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Sunday, July 21, 2013

PR Special Edition: Tessa Gratton Guest Post!

Poisoned Rationality Special  Edition

Welcome to another Poisoned Rationality Special Edition!  Our guest today is Tessa Gratton, author of the recently published  Norse fueled YA The Lost Sun!

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SummarySeventeen-year-old Soren Bearskin is trying to escape the past. His father, a famed warrior, lost himself to the battle-frenzy and killed thirteen innocent people. Soren cannot deny that berserking is in his blood--the fevers, insomnia, and occasional feelings of uncontrollable rage haunt him. So he tries to remain calm and detached from everyone at Sanctus Sigurd's Academy. But that's hard to do when a popular, beautiful girl like Astrid Glyn tells Soren she dreams of him. That's not all Astrid dreams of--the daughter of a renowned prophetess, Astrid is coming into her own inherited abilities.

When Baldur, son of Odin and one of the most popular gods in the country, goes missing, Astrid sees where he is and convinces Soren to join her on a road trip that will take them to find not only a lost god, but also who they are beyond the legacy of their parents and everything they've been told they have to be.
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Kiss my Asgard: Modernizing Those Crazy Norse Myths

Here’s the thing about translating Norse mythology into a modern setting, for modern readers: it was easy.

Norse mythology was created (for lack of a better word) in a freezing land by hard people who believed in monsters and that death waited around every corner. The stories are about blood-oaths and revenge and trolls and frost giants, about shape-shifting and the end of the world. Not things most of us have a lot of experience with (I’ve only met trolls on the Internet), and they could be very hard to relate to. Of course nobody had televisions and cars, or microwaves or penicillin or any of the things that make life convenient for us. (It would have changed the outcome of most of the Icelandic Sagas if somebody had had a cell phone.)

It should have been difficult to take those stories and make them immediate and relevant in a world that DOES have television and cell phones.

But it wasn’t. Early in my reading, before the first real spark of THE LOST SUN, I realized why Norse mythology is not only accessible, but completely relatable: it has a sense of humor.

Norse mythology is funny.

Tricksters and earnest fools quest together, odd-couples get married or buddy up. Gods cross dress or turn into horses to distract the bad guys. They have huge fights that are nothing more than epic “Yo Mama” contests. They make fun of each other and tell jokes.

I knew I had a way in. Although I wouldn’t call THE LOST SUN funny by any means, I used the laughter and entertainment I felt reading many of the stories to find my way into the darker cores of them. Humor got me through incredible violence and revenge, through blood-curses and crazy passion, right to the heart of the stories, which became infinitely relatable. While there, I realized that modern American culture and Viking Era Nordic culture share several values: honor, family, making a name for oneself, justice, democracy. And humor. Irony. An appreciation for the underdog.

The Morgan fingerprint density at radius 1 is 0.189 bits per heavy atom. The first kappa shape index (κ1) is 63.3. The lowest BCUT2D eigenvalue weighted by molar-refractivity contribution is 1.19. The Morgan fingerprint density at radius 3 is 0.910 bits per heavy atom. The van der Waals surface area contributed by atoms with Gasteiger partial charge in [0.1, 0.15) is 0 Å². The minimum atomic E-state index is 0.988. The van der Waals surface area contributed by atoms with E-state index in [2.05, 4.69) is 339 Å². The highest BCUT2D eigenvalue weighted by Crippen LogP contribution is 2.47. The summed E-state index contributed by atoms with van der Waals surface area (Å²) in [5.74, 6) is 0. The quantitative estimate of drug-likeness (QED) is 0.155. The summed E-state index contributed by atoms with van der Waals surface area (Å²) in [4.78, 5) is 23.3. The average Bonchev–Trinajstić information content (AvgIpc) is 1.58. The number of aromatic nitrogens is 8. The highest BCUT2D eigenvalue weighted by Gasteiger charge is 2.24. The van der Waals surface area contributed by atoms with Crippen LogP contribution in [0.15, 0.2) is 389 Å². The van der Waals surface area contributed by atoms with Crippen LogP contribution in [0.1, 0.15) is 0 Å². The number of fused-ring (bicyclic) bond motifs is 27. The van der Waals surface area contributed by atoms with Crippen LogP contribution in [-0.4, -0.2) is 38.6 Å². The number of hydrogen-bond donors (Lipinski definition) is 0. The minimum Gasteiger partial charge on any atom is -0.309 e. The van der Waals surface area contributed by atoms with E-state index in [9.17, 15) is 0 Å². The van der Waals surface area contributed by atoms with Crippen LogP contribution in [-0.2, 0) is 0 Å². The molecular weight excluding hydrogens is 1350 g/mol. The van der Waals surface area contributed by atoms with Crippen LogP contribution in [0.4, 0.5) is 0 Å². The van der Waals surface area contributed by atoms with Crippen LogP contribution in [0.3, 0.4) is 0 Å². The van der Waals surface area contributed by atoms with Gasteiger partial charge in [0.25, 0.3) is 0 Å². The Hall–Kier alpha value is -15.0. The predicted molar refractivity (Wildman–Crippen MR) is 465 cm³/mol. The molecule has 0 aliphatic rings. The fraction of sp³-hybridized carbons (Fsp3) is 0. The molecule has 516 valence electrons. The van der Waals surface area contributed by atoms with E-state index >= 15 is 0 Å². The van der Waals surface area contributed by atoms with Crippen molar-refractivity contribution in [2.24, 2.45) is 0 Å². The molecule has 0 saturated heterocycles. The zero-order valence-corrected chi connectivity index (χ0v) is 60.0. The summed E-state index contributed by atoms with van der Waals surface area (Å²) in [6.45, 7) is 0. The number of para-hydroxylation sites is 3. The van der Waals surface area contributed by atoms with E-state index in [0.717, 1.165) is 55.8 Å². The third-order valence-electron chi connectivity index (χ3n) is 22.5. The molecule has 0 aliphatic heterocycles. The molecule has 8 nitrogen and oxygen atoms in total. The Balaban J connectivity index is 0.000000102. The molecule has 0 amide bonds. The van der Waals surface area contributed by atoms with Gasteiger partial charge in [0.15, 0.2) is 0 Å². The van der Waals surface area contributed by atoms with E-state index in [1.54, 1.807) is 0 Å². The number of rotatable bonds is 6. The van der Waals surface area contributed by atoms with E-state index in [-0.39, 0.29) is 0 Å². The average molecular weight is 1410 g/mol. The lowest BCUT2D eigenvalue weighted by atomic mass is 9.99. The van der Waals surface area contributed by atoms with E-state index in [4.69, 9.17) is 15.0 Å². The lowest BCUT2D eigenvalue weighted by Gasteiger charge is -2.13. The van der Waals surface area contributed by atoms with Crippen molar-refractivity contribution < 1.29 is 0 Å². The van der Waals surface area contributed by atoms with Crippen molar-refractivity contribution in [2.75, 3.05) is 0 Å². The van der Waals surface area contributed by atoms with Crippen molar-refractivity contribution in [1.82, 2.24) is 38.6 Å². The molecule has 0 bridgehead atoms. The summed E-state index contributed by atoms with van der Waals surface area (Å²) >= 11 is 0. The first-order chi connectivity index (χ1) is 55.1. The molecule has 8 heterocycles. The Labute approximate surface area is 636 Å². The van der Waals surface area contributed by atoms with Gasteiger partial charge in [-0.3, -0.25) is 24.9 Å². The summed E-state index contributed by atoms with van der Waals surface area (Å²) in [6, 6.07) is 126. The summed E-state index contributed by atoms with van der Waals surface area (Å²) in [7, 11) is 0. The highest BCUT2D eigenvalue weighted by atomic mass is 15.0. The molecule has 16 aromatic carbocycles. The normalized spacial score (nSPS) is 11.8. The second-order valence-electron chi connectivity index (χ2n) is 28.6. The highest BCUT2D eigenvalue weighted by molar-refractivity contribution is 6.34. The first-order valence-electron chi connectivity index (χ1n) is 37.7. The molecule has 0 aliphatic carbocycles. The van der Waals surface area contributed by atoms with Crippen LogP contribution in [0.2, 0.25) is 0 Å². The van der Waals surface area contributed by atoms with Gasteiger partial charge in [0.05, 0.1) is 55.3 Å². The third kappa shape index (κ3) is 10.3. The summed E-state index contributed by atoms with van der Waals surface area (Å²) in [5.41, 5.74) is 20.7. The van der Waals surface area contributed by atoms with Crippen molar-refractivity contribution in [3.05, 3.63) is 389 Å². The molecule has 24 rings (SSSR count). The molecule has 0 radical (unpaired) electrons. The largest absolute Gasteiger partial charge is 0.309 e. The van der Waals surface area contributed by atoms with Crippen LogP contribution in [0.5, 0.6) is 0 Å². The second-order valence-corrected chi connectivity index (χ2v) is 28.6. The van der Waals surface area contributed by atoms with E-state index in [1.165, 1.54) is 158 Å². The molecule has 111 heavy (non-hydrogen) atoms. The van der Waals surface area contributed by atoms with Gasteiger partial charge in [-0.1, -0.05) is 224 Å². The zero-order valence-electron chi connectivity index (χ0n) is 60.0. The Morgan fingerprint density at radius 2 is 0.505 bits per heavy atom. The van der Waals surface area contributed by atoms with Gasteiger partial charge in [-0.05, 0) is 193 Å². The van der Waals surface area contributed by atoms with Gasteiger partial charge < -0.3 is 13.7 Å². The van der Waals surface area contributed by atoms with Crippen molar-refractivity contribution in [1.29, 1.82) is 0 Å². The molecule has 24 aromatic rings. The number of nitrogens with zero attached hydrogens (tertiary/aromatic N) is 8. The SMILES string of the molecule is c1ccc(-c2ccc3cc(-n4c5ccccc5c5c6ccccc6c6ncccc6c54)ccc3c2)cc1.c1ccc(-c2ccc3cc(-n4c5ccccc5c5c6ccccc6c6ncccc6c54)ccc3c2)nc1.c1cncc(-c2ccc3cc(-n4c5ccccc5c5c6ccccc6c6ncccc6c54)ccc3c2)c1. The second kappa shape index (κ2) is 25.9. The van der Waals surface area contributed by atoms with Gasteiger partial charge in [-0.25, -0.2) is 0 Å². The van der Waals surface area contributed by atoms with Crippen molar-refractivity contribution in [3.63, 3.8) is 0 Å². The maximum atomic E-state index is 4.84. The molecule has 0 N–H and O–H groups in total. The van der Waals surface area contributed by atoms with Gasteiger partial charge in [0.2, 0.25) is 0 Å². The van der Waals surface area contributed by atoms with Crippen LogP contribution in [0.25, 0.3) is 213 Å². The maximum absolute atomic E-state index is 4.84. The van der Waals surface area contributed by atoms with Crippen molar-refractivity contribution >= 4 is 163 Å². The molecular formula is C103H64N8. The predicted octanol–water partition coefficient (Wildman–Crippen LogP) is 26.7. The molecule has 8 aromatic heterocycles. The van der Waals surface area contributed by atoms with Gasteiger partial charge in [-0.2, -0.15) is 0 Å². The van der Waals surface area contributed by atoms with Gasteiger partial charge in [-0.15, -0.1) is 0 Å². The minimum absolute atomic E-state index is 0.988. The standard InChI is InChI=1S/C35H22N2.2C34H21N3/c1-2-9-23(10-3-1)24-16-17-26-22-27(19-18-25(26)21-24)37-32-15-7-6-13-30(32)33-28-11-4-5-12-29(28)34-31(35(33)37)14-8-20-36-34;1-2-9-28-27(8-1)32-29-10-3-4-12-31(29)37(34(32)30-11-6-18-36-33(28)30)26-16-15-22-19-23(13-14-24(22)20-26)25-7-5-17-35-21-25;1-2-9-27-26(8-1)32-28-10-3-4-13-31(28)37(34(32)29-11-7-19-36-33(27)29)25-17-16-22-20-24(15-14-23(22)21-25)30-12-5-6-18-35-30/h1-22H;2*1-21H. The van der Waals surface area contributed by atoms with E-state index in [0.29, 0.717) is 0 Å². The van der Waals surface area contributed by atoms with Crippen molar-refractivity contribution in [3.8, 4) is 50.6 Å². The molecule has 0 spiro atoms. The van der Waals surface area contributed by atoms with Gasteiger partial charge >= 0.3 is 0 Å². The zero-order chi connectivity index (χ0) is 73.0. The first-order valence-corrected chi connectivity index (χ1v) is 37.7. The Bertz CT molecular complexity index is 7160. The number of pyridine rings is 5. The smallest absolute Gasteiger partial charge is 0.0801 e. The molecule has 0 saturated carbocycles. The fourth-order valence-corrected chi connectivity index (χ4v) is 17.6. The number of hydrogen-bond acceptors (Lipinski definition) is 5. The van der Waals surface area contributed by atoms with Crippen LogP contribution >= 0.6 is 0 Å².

The people who loved these stories of gods and monsters were a lot like the dominant culture of America. When I began puzzling the history of my US of Asgard together, it was surprisingly simple on a cultural level. We have a history of invasion, of slavery, and conquest, of hopes and dreams and longing for new land, the tension between individualism and family, for riches and home and democracy.

So that’s the truth: modernizing Norse mythology felt easy. Of course, only you, dear readers, can judge whether or not it worked! 

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I love mythology, its one of my favorite things for writers to use as a building block for their story.  I mean these are stories that started out as oral traditions to explain the sometimes ludicrous nature of the world.  I'd love to know how it came to be believed that there is an army of battle hardened women that lead men into their afterlife--what would make someone think of that to explain the world?

So yeah Gratton's "United States of Asgard" does seem to work on a cultural level for me.  How about all of you?

Wanna know more?

About the Author

Tessa Gratton has wanted to be a paleontologist or a wizard since she was seven. Alas, she turned out too impatient to hunt dinosaurs, but is still searching for a someone to teach her magic. After traveling the world with her military family, she acquired a BA (and the important parts of an MA) in Gender Studies, then settled down in Kansas with her partner, her cats, and her mutant dog. She now spends her days staring at the sky and telling lots of stories about magic.